Although local health department officials perceive population mental health as a growing issue that should be addressed by public health agencies, a new Drexel University study from the Dornsife School of Public Health concluded that more resources, training and education, and systems-level changes are needed to embrace population-based approaches to improve mental health in communities.
To assess factors influencing the involvement of local health departments in mental health promotion, Drexel researchers conducted twenty-one semi-structured interviews with local health department officials from a geographically diverse sample of city and county health departments that serve different size populations. The study was published this month in the American Journal of Preventive Medicine.
All of the health department officials surveyed perceived mental health as a public health issue and expressed that it has emerged as a priority through community health needs assessment processes.
One respondent noted that “The community was saying, ‘Keep the rate on the public health stuff you do, like inspect restaurants and work with vaccines, but we’re really worried about the behavioral health issues in our community.’” Some cited high profile suicides or local mass shootings as events that focused public interest on mental health.
However, the survey found that limited resources, knowledge, data, and hesitancy to infringe upon the territory of local behavioral health agencies were cited as reasons preventing substantial health department engagement.
Dornsife researchers noted that certain reforms to the structure and financing of the U.S. health system offer opportunities for local health departments to embrace population-based approaches to mental health promotion, in complement to local behavioral health agency efforts.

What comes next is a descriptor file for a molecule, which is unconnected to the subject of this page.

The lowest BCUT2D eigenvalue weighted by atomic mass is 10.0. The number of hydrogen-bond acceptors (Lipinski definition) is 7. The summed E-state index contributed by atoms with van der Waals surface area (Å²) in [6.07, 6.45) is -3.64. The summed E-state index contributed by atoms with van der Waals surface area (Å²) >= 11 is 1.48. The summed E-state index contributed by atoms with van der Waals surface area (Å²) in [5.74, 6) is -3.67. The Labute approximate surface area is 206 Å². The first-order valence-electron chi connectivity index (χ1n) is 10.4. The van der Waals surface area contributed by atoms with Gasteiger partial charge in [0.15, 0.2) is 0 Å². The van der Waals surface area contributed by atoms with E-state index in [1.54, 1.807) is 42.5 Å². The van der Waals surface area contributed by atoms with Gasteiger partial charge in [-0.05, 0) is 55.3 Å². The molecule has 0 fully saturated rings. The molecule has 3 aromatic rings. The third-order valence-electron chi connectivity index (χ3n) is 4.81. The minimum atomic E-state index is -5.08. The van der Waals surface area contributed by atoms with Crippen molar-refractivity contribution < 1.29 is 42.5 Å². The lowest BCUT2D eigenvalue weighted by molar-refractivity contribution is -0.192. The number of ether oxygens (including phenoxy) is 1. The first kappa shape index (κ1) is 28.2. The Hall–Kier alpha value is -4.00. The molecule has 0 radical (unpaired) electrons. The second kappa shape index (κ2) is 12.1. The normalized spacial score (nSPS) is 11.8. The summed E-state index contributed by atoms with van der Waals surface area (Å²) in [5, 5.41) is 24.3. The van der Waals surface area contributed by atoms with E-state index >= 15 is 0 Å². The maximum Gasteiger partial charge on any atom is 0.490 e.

For example, researchers suggested, in light of an increased demand for mental health services sparked by the implementation of the Affordable Care Act, local health departments could offer mental health services to patients that local behavioral health agencies don’t have the capacity to serve. Another opportunity, researchers noted, could integrate local mental health services with other physical and social services, as incentivized through programs like Medicaid’s Section 1115 Waiver – Delivery System Reform Incentive Payment (DSRIP) Programs which aim to improve quality care and population health while reducing Medicaid costs.
In addition, researchers recommended incorporating mental health in public health training programs as well as local syndromic disease reporting systems.
The study was conducted by Dornsife School of Public Health’s Dr. Jonathan Purtle, assistant professor of Health Management and Policy, Ms. Jennifer Kolker, associate dean for Public Health Practice and associate professor of Health Management and Policy, Dr. Ann C. Klassen, professor of Community Health and Prevention, and Health Management and Policy doctoral student Ms. Rachel Peters.
This research was supported by a public health services and systems research grant from the Robert Wood Johnson Foundation (71685) and supported in part by the Implementation Research Institute at the George Warren Brown School of Social Work, Washington University in St. Louis, through an award from the National Institute of Mental Health (R25MH050916).